Making an independent feature is a lot like reading Moby Dick, learning to play a musical instrument, or losing that ten pound spare tire that's been taunting you and the bathroom scale every morning for the past five years: lots of people talk about doing it, but very few actually get it done.
That's because -- like so many laudable goals -- making a film is hard. Really hard. It's always been that way, if for different reasons. Back in the cinematic Stone Age, it took me two weeks to shoot several thousand feet of 16 mm black and white film, followed by two years of editing to whittle it down to a watchable thirty minute documentary. Granted, editing was a primitive, extremely labor-intensive process back in the day. Rather than download digital files into a computer, then cut a film together using keystrokes in front of a nice bright monitor, I had a coded work-print struck from the negative, then physically cut each shot out and filed it in the editing bay -- which happened to be my bedroom at the time -- and only when the entire film hung there in pieces like some giant nightmarish celluloid centipede could the assembly and editing begin. Cutting one shot to another required splicing the film with tape or cement, then looking at the results on a hand-powered Moviescope. Once the rough cut was assembled, I lugged the picture and sound reels up to the college film lab to watch the results on an ancient, clattering upright Moviola,* then made notes as to where further cuts could be made to improve the flow. Once those changes were made, I'd view it again, which would lead to more, ever-smaller cuts, and so forth.
When the rough cut was finished, I brought the original negative out of safe storage and conformed it to the work print, making those hundreds of splices all over again -- but this time while wearing white cotton editing gloves to keep the negative clean, and triple-checking every code number before making each splice. Since the film needed a number of optical dissolves, I had to A and B Roll the entire negative, which meant running three big rolls of film -- the work-print and two checker-boarded negative reels -- together through a film synchronizer to keep everything lined up properly.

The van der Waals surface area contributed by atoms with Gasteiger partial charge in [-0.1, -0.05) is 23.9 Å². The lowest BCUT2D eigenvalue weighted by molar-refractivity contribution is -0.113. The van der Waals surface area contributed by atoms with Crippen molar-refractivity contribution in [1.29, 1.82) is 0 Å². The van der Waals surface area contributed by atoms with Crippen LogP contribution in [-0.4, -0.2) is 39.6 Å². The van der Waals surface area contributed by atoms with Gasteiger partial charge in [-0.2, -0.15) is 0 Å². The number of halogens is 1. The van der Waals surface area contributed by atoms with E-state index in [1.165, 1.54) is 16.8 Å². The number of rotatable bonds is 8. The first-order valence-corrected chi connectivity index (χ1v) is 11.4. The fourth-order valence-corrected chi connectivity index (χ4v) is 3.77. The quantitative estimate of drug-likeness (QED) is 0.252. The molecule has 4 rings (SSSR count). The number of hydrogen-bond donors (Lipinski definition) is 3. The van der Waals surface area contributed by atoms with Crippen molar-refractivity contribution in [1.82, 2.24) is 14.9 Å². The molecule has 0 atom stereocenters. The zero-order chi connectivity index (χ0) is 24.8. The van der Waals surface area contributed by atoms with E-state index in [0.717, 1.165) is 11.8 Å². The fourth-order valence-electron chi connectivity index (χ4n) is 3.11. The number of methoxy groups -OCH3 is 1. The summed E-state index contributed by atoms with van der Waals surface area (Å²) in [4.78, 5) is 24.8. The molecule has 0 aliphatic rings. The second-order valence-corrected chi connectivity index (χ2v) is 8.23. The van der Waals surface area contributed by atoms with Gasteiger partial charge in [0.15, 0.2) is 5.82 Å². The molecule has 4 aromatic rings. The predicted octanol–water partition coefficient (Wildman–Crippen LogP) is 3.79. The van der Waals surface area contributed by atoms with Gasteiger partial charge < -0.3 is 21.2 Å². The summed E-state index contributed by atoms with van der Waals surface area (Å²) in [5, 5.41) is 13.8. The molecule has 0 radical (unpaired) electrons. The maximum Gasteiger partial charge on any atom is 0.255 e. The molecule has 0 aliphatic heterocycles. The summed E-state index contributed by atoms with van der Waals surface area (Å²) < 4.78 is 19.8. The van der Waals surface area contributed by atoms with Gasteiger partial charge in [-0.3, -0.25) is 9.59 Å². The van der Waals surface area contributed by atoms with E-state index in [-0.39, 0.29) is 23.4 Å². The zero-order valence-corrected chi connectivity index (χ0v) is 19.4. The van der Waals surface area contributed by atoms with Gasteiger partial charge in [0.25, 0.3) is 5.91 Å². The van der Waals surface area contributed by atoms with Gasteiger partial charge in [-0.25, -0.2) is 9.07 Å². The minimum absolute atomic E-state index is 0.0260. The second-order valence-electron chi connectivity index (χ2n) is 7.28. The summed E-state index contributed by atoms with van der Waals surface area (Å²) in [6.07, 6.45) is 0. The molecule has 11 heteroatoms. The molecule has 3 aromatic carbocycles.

Needless to say, this absurdly cumbersome, mentally exhausting, and almost unbearably tedious ordeal slowed the creative process to an absolute crawl. Shooting and editing this film was the single hardest thing I'd ever done up to that point in life.
It's all a dusty memory now, long since gone with digital wind, but although ours is a very different world these days, making a feature film remains an epic undertaking for any director, whether he/she is working in big-budget Hollywood or the low-budget indie world. Sure, anybody with a good idea and sufficient motivation can go out and shoot a feature with their iPhone -- and for the right project, that's a valid (and maybe the only) way to go -- but if you want your film to look like a real movie, then it'll take more time, effort, help, and money.
Which brings us to Other Halves, a new feature film directed by a former production assistant I bumped into a few years back. Matt Price paid his dues working as an office and set PA for many years, but like all young people who come to Hollywood, he had big dreams. His goal back then was to become a writer, and I figured he'd probably make it one day. What I didn't suspect is that he had the gumption and drive to co-write, produce, and direct an indie feature that's finally ready for release.